I played Arcanum: Of Steamworks and Magick Obscura when it first came out in 2001. I waited for the game only because three of its developers were the people involved in Fallout 2 which I loved, and Arcanum promised a similar game-play, rich story and turn-based combat. I still remember the doubtful thoughts when I’ve learned that Arcanum would not transfer me to a post-apocalyptic world, but instead invite me to the world of fantasy. What interesting and fresh could there be about fantasy in the games mostly dominated back then by Dungeons & Dragons cliches?
Oh, how little I knew. The game had charmed me, and now, after fifteen years, when I came back to the game, it’s still the same.
Arcanum has everything fantasy should have: elves, dwarfs, orcs and gnomes. And magic, of course, it has magic too. But also has airships, guns and a very Victorian era feel to it, because in Arcanum the world of magic and mystery constantly clashes with the one of steam and technology. And with the industrial progress, the balance between the two is disrupted, making it clear magic and technology can hardly exist in the same world, let alone co-exist. You can ride a train from one town to another, but if you’re a magic users, the conductors will put you in the last cart, as far from the steam engine as possible, because your very presence might disrupt the works of the state-of-the-art machine.
Yes, Arcanum offers a unique mix of a classical fantasy and Victorian steampunk, and its world has a rich history, with many secrets to uncover, and though the story is quite linear and focused on the main plot, it offers enough choices and side plots to keep the game play open. It also develops slowly and what at first seemed to be our main goal, becomes just an episode: important, bringing valuable knowledge, but all in all inconclusive while the story develops further, taking quite an unexpected turn.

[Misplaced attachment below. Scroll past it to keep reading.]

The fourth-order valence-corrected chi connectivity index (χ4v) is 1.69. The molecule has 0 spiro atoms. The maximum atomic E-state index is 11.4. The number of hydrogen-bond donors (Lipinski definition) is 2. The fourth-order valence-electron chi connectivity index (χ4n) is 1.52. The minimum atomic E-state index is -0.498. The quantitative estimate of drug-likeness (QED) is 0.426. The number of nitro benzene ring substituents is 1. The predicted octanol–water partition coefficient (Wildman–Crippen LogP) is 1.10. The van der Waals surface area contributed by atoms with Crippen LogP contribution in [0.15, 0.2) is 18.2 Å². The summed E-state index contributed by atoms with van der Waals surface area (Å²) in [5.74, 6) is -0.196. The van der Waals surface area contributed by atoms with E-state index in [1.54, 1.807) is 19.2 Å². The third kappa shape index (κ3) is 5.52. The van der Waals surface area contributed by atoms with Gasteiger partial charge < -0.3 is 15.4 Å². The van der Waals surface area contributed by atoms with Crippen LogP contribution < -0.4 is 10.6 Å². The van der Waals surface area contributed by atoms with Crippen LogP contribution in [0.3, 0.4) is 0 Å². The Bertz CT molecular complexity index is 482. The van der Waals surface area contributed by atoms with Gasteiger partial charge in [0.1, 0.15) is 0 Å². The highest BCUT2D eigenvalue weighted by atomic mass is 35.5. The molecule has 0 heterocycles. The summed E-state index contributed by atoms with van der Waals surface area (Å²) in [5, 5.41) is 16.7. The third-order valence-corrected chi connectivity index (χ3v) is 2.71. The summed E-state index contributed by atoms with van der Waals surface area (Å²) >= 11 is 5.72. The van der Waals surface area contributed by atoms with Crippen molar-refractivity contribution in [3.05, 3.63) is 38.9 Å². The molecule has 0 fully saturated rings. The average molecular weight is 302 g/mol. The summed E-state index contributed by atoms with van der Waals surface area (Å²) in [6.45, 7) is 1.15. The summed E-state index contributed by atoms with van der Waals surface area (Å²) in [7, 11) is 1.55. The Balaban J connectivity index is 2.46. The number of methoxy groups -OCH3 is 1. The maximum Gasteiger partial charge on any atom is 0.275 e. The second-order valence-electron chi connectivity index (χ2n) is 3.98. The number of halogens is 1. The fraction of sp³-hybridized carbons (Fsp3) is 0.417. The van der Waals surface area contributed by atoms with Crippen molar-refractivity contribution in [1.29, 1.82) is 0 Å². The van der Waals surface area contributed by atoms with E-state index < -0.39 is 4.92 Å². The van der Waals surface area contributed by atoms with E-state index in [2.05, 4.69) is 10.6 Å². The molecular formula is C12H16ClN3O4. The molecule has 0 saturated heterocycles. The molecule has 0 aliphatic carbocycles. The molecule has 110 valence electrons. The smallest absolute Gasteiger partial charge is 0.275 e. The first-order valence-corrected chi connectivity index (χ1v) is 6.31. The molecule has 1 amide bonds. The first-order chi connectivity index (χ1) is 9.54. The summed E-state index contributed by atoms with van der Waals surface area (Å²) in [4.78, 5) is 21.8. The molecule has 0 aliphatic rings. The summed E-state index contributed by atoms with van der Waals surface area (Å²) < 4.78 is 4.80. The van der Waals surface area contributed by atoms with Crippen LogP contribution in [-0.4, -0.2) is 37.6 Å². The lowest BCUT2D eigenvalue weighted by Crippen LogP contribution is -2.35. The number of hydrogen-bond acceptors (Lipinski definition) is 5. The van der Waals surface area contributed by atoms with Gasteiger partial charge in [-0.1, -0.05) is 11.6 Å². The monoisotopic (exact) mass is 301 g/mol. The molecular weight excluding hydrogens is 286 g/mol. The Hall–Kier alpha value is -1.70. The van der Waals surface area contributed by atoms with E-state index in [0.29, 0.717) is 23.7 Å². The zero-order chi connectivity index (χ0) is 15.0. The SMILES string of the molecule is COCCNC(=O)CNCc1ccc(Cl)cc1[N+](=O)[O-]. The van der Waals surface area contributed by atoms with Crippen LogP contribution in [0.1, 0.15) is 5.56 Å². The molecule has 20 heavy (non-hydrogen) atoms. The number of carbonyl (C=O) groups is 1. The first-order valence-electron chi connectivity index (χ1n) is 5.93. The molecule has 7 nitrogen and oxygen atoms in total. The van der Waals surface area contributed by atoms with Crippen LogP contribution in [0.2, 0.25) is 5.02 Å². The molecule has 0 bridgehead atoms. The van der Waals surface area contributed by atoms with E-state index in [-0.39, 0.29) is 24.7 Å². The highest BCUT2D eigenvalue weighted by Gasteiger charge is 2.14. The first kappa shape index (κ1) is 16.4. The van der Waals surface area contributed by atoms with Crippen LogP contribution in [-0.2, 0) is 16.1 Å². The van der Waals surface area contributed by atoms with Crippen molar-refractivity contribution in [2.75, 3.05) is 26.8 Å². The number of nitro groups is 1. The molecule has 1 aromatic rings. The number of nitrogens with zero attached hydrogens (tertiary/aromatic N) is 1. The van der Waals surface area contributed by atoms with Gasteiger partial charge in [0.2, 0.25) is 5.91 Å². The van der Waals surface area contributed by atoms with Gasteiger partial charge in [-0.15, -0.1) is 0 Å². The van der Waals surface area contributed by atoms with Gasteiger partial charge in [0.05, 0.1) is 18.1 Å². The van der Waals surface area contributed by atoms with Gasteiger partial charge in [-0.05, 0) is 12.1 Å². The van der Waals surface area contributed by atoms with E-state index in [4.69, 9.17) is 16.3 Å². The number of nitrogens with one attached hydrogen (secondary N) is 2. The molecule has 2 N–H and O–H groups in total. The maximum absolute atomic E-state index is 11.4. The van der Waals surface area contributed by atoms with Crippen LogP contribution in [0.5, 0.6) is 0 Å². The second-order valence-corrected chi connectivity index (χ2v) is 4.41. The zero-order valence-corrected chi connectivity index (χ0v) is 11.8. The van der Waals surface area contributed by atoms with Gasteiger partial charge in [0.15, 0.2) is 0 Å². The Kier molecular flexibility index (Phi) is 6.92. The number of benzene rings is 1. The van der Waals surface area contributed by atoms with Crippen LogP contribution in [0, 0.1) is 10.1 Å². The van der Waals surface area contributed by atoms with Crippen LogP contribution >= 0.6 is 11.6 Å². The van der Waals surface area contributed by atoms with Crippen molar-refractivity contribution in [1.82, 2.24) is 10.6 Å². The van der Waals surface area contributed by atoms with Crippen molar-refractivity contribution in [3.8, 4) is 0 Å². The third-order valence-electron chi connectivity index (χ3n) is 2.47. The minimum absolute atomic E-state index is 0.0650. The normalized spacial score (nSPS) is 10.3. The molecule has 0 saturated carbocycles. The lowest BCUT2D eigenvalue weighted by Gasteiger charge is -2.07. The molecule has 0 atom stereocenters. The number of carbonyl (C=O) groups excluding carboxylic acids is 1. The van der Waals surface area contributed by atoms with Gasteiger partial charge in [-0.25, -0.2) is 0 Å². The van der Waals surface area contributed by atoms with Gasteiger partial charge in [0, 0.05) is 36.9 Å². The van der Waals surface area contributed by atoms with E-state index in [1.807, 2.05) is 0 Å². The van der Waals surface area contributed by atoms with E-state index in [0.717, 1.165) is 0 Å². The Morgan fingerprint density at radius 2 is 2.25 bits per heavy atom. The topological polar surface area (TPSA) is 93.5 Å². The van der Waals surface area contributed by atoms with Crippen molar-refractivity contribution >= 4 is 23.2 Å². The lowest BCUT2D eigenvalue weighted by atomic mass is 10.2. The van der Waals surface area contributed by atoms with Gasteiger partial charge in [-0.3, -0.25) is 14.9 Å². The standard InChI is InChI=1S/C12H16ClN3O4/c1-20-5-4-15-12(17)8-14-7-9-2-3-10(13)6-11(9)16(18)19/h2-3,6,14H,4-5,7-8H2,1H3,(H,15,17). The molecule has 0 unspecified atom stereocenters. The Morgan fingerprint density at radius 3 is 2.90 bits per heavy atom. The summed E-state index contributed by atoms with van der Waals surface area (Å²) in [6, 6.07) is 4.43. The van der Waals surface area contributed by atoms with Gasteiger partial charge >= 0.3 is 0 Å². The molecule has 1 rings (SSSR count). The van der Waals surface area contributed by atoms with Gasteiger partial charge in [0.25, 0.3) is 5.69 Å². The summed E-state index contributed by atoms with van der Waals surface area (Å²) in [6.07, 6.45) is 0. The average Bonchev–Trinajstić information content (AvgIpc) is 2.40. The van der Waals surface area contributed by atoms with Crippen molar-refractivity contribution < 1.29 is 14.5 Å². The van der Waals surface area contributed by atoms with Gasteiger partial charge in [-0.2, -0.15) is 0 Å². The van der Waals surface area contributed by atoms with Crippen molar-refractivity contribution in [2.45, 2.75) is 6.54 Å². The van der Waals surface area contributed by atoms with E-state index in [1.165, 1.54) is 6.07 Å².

The game also offers interesting choices for the player to make, and even though most of times it seems quite easy to stay on the path of good choosing it over evil (if you want to do so and enjoy being the hero), but there’s also another layer of choices to be made. Would you act in favor of magic, slowly perishing from the world or support those who want to bring the technological advancement to the world even at the cost of tradition and magic? Or will you carefully thread through decisions, desperately maintaining the uneasy balance between them?
Much will depend on the character you create, and Arcanum allows you to decide whether you’ll focus on magic or technology, offering the advancement trees with multiple skills for both, along with some additional skills. I can tell you that there’s so many things to chose from, there’s never enough points to get them all. The magic is divided in multiple schools and it pays off to get accustomed with what they can do. On top of the typical elemental categories there’s temporal magic, divination, summoning, necromancy… My inner witch squeals at the very thought of so many options. The technical categories seem more limited, but they still provide quite an array of designs and skills. And then you can also become proficient with weapons, learn pickpocketing or some personality skills. Did I mention there’s never enough points when you level up your character?
And the same as in Fallout 2, in Arcanum our character also doesn’t travel alone, enlisting a group of companions along the way, with their interesting stories and engaging personalities. Of course it’s not the level of interaction similar to what Dragon Age series got the players used to, but Arcanum is a much older game. Still, when I launched it recently, just to check if my digital copy works correctly, I instantly got grabbed by the game’s unique mood, and even though after all these years I still remember enough of the story for the suspense to be spoiled for me, I was ready to jump back in the game and relive the experience. That speaks volumes about the quality, doesn’t it?
The game play is easy to grasp and offers no surprises. The battles are quite simple as well, and they don’t require complex strategies, making it clear the focus on the game doesn’t lie in combat. The game allows the choice between real-time and turn-based combat, but with the action speed of the former I can’t imagine anyone willing to go for it except for the most basic skirmishes when the victory is clear.
All in all, Arcanum has aged well, and anyone who craves a good story (with some interesting twists along the way), set in a unique world, is definitely in for a treat. The graphics, even though nearly fifteen years old, are clear, pleasant to eye and matching the mood of the game, while Ben Houge’s music, full of string compositions, enhances the immersion.
- Story: Very High
- Immersion: Very High
- Inspiration: Very High
- Relaxation factor: High
- Procrastination risk: High